CSCI 301 Program 1, Fall 2018
You are going to be using Prolog to encode the Simpsons family tree.
The relationships that you will be encoding can be found: simpsons_graph.pdf.
You can find a sample Prolog file here to get you started.
I also want you to encode the relationships for father and mother as described in class.
- A father of a child is both a parent of that child and is a male.
- A mother of a child is both a parent of that child and a female.
Prolog should now be available on all of the G1 lab machines. In order to invoke Prolog go to Start>Swi-Prolog and click the red owl. This will bring up the Prolog interpreter. To load the sample file first download it to your account. You can view the file in the built in editor by going to File> Edit. You can consult the file by going to File>Consult. Once you consult the file you can issue queries about the relationships encoded (not many) with a Query: male(homer_simpson).
In Prolog there are two types of queries:
In the event of a query with one or more variables, multiple possible answers may exist. If you hit enter (or return) you tell the system that you are satisfied with the first answer. If you hit the ; (semi-colon) you are asking the system for any additional values for the query (try both with your own code to verify that it is working correctly).
- Queries involving literal values. E.g.,
father(homer_simpson, bart_simpson). asks whether Homer Simpson is the father of Bart Simpson.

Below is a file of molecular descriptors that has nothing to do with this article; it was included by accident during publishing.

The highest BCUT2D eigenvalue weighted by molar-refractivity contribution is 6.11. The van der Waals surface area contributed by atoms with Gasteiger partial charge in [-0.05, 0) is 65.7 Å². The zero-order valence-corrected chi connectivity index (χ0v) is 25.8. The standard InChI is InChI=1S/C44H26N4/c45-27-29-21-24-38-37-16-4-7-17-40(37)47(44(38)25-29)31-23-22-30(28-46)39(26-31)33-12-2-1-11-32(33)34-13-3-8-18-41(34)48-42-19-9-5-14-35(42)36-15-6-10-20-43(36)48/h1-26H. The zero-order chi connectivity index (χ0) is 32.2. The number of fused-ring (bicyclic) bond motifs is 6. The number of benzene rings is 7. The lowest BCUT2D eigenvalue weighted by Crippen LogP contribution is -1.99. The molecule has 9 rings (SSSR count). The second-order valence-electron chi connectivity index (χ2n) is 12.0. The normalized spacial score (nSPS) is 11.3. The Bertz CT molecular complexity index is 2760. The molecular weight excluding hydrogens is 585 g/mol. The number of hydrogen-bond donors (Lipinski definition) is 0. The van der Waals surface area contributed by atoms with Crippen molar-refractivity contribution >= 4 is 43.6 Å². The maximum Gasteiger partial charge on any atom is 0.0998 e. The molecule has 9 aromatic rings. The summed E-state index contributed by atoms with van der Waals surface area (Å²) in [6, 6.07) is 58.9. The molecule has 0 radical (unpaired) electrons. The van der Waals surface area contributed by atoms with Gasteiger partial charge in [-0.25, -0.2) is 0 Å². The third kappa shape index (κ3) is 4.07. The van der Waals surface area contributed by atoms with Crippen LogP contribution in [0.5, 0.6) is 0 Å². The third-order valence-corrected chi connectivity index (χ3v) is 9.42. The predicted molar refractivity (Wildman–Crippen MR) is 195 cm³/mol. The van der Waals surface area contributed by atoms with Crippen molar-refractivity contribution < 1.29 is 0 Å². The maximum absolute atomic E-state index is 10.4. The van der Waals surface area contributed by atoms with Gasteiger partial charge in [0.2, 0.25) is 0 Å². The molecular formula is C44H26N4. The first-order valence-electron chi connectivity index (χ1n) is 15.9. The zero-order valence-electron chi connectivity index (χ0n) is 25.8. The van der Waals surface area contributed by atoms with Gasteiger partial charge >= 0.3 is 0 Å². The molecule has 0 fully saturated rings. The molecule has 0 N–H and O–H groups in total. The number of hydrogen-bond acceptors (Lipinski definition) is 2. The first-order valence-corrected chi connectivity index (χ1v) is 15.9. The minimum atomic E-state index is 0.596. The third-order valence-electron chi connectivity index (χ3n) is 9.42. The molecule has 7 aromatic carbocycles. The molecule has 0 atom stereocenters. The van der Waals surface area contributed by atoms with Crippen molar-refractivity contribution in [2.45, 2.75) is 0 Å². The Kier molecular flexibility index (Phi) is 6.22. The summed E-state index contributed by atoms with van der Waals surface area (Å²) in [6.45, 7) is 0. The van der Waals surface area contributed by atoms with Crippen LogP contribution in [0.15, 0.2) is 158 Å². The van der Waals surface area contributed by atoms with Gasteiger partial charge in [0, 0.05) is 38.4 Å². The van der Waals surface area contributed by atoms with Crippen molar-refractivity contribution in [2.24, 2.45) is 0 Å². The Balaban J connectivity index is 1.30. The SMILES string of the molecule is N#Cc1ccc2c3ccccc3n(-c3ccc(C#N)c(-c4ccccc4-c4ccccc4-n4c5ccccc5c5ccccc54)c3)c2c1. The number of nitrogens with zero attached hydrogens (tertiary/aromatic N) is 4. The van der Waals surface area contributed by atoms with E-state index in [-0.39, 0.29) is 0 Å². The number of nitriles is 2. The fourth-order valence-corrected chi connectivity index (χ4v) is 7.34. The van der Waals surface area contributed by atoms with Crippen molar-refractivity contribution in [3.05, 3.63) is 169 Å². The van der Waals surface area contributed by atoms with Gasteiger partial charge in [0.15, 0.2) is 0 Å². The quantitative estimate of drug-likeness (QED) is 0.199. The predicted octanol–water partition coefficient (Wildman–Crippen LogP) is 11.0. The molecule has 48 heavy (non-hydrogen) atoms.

- Queries involving variables. E.g.,
father(homer_simpson, X). asks the system to fill in the blank for all values of X that match the predicate statement.
A query can have any number of variables or literals as long as it matches the a rule or fact definition. E.g.,
father(X, Y). asks for all father/child combinations in the knowledge base.
If you attempt to find multiple solutions to a query, eventually the system will return with "no" (a value of false) letting you know that there are no more results in the knowledge base.
- All programs should begin with a file comment that describes your program's name, author, date, statement of purpose, dependencies, and any other info that the user will need to compile/import/run your program.
- Identifier names should be meaningful (and pronounceable). Let them describe the purpose of the variable, function, etc.
- Use whitespace consistently.
When you get started on this program, start by focusing on the immediate family outlined in class.
%Comments start like this
Remember to end every statement with a period (".").
Remember that, variables in Prolog start with capitol letters. Everything else is lower case.
Remember that facts and rules that start with the same identifier must be together (all male(). facts, for instance).
Thorough testing of the program is the student's responsibility. I should be able to run queries like the following:
%Should be true
%Should infer all children correctly.
%Should infer all father, child relationships.
What you should turn in:
By email you should turn in a program lastname_firstname.pl (where lastname is your last name and firstname is your first name) with the following predicates fully specified:
Remember, all work should be your own.
- Facts for male.
- Facts for female.
- Facts for parent.
- A rule for being married (lets make the simplifying assumption that having a child with someone makes you married).
- A rule for father
- A rule for mother
- A rule for son.
- A rule for daughter.
- A rule for a sibling.
- A rule for a brother.
- A rule for a sister.
- A rule for an aunt.
- A rule for an uncle
- Your program should load correctly, and should not crash when I run queries.